Proctor v. State

Annotate this Case

391 So. 2d 1092 (1980)

David William PROCTOR v. STATE.

6 Div. 256.

Court of Criminal Appeals of Alabama.

November 25, 1980.

L. Dan Turberville, Birmingham, for appellant.

*1093 Charles A. Graddick, Atty. Gen., and J. Thomas Leverette, Asst. Atty. Gen., for appellee.

BOWEN, Judge.

The defendant was indicted and convicted for robbery. Sentence was ten years' imprisonment with one year to be served and nine years to be spent on probation.


Initially the defendant contends that the evidence is insufficient to support a conviction for robbery and would only authorize a conviction for grand larceny. We disagree.

We need not detail all the testimony presented at trial. Hattie Cook testified that the defendant came to her car, got in and "said this was a robbery."

"And told me to give him my moneyI didn't have but five. He told me my money or my life. And I went to the bank and I got some more money out."

Although Mrs. Cook never saw any weapon, the defendant kept his hand in his pocket. Mrs. Cook testified that the defendant threatened her life and that she was scared, "real scared." She "took his words for it, that he had a gun." Mrs. Cook testified that the defendant "said he had a gun. All I was supposed to do was obey him." She handed the defendant her money when the defendant "pointed that object (in his pocket)" at her and told her that he wanted the money.

Testimony of the victim alone may be sufficient to establish a prima facie case of robbery. Arnold v. State, 348 So. 2d 1092 (Ala.Cr.App.), cert. denied, 348 So. 2d 1097 (Ala. 1977). We find that the evidence in this case is sufficient to support the verdict. Pollard v. State, 358 So. 2d 778 (Ala.Cr. App.), cert. denied, Ex parte Pollard, 358 So. 2d 782 (Ala. 1978).

To constitute robbery, it is not necessary for the robber to use actual physical force against his victim.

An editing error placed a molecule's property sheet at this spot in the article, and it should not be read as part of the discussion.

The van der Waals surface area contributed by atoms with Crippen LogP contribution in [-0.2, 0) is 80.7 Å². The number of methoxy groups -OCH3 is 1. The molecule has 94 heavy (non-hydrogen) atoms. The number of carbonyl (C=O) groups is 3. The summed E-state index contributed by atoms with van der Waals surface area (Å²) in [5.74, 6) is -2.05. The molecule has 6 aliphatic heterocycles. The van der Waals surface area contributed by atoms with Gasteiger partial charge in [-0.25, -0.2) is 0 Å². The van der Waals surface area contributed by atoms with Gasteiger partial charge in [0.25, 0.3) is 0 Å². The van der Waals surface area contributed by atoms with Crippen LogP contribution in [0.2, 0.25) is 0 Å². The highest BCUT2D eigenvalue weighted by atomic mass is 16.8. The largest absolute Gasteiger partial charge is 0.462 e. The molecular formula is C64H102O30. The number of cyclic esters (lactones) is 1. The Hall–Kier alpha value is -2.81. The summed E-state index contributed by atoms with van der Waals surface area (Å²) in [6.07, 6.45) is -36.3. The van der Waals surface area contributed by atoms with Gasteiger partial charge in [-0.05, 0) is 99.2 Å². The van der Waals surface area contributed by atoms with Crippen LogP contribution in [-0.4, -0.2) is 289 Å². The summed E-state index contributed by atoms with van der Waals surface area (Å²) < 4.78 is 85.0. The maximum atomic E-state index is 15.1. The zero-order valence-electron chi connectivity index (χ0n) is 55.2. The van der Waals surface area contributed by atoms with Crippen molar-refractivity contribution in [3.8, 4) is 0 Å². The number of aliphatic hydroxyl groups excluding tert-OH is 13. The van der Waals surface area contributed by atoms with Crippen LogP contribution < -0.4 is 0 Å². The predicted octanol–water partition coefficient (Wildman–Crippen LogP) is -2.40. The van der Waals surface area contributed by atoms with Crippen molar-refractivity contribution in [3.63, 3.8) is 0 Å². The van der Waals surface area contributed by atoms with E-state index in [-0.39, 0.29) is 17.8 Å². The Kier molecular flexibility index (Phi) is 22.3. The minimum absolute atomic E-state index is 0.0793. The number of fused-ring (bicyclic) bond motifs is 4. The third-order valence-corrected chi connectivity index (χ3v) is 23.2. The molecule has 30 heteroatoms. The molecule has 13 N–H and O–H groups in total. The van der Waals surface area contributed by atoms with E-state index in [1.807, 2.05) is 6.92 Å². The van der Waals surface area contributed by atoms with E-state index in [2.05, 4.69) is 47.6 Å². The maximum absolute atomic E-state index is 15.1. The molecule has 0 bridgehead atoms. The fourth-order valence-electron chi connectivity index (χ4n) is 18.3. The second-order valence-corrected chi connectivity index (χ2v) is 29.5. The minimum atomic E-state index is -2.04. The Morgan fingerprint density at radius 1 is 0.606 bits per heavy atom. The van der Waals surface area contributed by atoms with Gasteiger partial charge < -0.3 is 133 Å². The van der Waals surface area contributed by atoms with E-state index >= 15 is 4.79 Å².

"In robbery, the force or intimidation employed is the gist of the offense. The manner of taking is in the alternative; if force or violence is used, fear is not an essential ingredient. Conversely, if fear is used, there need be no violence." Baker v. State, 344 So. 2d 547, 549 (Ala.Cr. App.1977).

Mrs. Cook testified that the defendant "snatched" the money which she had gotten at the bank out of her hand. Generally, mere snatching is not robbery unless there is some concurrent intimidation or violence.

"While it may be true, that mere taking unawares, or sudden snatching a thing from the hand of another is not robbery, if the snatching be accompanied with violence, or such demonstrations or threats as to create a reasonable apprehension of bodily injury, or creates resistance however slight, the offense is committed." Evans v. State, 80 Ala. 4, 7 (1885).

However, when the defendant "snatched" the $300.00 out of Mrs. Cook's hand at the airport, he had already robbed her of five dollars before they went to the bank. When the testimony at trial as to the amount stolen does not coincide with the amount alleged in the indictment, such a variance is immaterial and is not fatal. Sanders v. State, 289 Ala. 224, 266 So. 2d 802 (1972); Wilson v. State, 268 Ala. 86, 105 So. 2d 66 (1958).


The defendant contends that his rights under Miranda v. Arizona, 384 U.S. 436, 86 S. Ct. 1602, 16 L. Ed. 2d 694 (1966), were violated when law enforcement officers continued to question him after he refused to sign a waiver of rights form. The record does not support this contention.

After being advised of his Miranda rights, the defendant simply refused to sign a waiver of rights form. The defendant did not at any time refuse to talk to the officers but just refused to sign the form. The officers kept talking to the defendant after his refusal to sign.

Sergeant Joe Roberson testified that the defendant did not refuse to talk but that he "wouldn't make any confessions or anything *1094 like that toward the crime. But he talked to us freely about everything from his education on and the lack of ours." During the course of the interrogation, the only thing the defendant said was that "he was an intelligent man, he could beat this. He wasn't worried about it." Sergeant Roberson stated that the defendant said that "he was too smart for us, had better education than we did, that he knew how to get out of it."